So, what has this to do with love? I asked that same question in my last post as I seemed to be going off track, but I wasn’t. The essence of love is sacrifice, which is why it is the hardest thing to do in the Christian life. I learned a lesson on how stupid I was back when I was 28 years old that began, and only began, to teach me the lesson of sacrifice. I worked with a woman who just rubbed me the wrong way. It wasn’t the first time I worked for or with a woman who annoyed me, and I asked God, “Why do you put me in situations with people who are so annoying?” He replied, almost audibly, “To teach you to love them, you moron!” Oh, how I did not want to hear that! That means it’s not all about me? And what I want? Nope. Again, I could almost hear him say, “You have no idea what you want, only what you think you want. I know what you need. And you need annoying people in your life to teach you how to love them!”

So, when God blessed us with children, and they would come to me complaining about people at school or work or what have you, I would ask them: Why do you think this person is in your life? And they hated my answer: To teach you to learn how to love them! They didn’t want to hear that any more than I did. I’ve said that to others who are friends and family over the years, and the response is always the same. Ugh! In the second the Elisabeth Elliott podcasts I linked to in my previous post, she tells a story of a woman who had a horrible marriage. She asked the woman if she thought her husband was her enemy, and the women said yes. Then Elliott said, you know what Jesus says about loving your enemies, right? Ugh! If you listen to that story, you’ll catch something of what the phrase, the omnipotence of love, means; how love rooted in Christ and his sacrifice for us, as we practice it toward others, is inevitably efficacious.

On to part 3.

The Omnipotence of Love Part 2

The Omnipotence of Love Part 1

This is my first blog post on my new website! It is a blessing to have a website built by a professional, and a blessing I could afford it. Thank you, Kate, of CheekySkirt Media! And thank you God! Now back to business.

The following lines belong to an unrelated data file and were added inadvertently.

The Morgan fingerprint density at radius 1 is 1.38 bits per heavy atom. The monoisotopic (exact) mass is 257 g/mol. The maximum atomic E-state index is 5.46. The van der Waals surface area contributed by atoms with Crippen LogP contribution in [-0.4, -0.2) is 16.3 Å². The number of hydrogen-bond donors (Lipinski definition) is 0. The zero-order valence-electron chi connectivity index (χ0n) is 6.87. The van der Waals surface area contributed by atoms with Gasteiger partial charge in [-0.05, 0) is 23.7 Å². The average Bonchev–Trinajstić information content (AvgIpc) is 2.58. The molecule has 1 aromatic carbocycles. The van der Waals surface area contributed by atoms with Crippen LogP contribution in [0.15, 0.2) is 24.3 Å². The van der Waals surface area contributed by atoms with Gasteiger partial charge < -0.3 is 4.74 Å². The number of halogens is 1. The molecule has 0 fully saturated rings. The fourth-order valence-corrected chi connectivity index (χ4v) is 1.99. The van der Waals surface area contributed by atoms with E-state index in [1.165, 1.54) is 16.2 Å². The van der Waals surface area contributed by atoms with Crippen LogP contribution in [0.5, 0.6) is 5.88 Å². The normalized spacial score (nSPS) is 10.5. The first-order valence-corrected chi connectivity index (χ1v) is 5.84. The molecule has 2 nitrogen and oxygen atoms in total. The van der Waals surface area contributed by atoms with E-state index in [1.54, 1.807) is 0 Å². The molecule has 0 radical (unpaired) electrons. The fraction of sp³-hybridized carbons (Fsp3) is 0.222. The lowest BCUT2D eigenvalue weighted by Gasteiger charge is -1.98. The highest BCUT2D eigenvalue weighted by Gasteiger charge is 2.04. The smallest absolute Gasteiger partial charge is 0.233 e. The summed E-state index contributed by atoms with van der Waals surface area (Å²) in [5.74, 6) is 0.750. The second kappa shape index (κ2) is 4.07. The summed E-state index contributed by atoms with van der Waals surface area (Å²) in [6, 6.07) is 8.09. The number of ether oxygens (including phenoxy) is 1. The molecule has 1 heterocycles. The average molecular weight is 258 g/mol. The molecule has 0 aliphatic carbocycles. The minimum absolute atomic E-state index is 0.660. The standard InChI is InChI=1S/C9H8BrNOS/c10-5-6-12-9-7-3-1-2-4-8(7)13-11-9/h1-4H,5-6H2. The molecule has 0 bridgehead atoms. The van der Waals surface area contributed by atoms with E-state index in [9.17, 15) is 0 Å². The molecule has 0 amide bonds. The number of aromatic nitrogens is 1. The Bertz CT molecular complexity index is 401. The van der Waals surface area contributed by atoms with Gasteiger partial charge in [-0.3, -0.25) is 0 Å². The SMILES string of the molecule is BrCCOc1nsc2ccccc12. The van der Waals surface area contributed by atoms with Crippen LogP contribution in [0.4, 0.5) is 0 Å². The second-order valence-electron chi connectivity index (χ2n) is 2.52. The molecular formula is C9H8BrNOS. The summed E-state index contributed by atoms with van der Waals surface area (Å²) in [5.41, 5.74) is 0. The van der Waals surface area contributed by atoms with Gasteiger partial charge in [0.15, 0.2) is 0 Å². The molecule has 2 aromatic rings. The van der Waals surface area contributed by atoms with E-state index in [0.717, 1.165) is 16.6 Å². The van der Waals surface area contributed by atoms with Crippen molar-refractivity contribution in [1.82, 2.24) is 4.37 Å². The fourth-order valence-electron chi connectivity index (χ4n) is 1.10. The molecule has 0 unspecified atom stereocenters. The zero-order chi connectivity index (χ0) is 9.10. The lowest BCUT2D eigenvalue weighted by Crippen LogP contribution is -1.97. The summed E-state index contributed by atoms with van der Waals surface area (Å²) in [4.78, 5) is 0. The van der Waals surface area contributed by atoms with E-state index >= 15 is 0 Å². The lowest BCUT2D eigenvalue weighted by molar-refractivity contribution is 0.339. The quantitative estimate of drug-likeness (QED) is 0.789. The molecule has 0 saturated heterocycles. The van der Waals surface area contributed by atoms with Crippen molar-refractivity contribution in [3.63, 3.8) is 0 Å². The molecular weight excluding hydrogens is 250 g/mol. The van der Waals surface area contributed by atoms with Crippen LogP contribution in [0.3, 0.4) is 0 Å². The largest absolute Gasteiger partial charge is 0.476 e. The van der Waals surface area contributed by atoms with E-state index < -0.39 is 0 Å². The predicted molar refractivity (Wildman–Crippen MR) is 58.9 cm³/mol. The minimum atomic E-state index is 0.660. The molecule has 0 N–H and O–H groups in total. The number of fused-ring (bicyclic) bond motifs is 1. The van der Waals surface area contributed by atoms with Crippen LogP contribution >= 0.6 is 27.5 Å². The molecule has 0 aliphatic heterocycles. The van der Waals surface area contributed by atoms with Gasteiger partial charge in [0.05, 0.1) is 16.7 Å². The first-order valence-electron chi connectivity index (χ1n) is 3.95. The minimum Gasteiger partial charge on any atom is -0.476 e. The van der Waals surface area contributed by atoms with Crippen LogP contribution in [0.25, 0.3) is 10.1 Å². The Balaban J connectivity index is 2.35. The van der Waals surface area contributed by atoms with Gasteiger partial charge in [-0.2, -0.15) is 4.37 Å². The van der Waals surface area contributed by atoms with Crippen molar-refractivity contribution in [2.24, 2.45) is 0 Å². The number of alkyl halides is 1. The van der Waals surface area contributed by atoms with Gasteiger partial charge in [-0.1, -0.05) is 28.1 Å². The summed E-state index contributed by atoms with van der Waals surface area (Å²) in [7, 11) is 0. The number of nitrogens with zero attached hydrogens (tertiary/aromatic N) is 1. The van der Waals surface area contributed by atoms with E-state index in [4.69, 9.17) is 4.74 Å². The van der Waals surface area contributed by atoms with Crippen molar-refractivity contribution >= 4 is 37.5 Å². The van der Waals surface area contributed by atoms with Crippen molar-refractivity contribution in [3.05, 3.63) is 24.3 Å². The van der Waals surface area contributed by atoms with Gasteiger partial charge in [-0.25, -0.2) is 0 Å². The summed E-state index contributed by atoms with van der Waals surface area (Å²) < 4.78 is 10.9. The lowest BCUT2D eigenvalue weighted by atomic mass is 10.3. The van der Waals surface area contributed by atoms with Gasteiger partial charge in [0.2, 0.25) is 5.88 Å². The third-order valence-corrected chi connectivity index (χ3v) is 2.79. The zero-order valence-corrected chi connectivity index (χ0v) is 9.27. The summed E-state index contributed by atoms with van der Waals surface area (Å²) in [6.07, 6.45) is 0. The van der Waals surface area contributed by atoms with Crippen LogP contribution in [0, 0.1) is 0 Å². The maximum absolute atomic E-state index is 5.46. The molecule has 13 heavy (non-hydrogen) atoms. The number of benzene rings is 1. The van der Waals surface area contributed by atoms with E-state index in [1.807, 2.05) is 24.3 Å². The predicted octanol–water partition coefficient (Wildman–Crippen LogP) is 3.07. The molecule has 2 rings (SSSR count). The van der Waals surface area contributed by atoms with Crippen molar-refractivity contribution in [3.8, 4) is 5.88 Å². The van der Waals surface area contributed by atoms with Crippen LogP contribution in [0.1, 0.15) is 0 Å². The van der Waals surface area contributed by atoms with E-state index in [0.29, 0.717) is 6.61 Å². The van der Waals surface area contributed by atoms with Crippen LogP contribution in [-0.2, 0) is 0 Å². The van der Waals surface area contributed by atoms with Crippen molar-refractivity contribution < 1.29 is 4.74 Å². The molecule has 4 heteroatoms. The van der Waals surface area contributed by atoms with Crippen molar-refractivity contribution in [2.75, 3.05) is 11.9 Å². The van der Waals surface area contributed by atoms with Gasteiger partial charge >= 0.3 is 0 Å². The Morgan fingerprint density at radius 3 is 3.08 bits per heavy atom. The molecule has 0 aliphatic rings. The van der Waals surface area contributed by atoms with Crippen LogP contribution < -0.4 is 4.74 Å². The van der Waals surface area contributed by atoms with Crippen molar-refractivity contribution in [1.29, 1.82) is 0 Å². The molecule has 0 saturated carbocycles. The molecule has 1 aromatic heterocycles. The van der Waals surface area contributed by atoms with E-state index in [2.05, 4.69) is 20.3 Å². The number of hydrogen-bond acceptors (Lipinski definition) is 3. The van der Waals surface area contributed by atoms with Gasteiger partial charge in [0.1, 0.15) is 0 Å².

I had never heard the phrase the omnipotence of love before, until I saw a talk at The Elisabeth Elliot Podcast (and here is part 2). As soon as my eyes came upon those words, I thought it was brilliant! First, in case you have not heard of or are familiar with who Elisabeth Elliot is, she and her husband, Jim, were missionaries in Ecuador in the 1950s where he was killed by natives. The story was made famous by her book about their lives together called, Through The Gates of Splendor. I learned about it when I became a Christian in college, and it scared me because I always thought God wanted me to be a missionary in some remote jungle, and I didn’t want to do that! But Jim had a saying I learned back then I have never forgotten: He is no fool who gives what he cannot keep to gain what he cannot lose. Indeed! I found out as my Christian life went on, I did become a missionary, but in the metaphorical jungles of our fallen world.

As I write these words, I just finished listening to part two of her talk, and she shares a miraculous story of a woman who learns to love her unlovable husband . However, it is miraculous in a way you and I do not normally understand that word. As I’ll try to explain, that makes it even more miraculous. We tend to see miracles as those happenings that transcend human experience or effort, and those of course do exist. They happened in the Bible, and they happen now, although our perspective on miracles is far too narrow and truncated. The reason is that we live by sight not by faith, and this is especially pernicious in the tyrannical secular culture of the modern world. We’ve been indoctrinated into thinking there is such a thing as the “natural” world, which is the material world we see in some way existing apart from God. Of course, we would never say that, or even think it, but it does affect how we see things.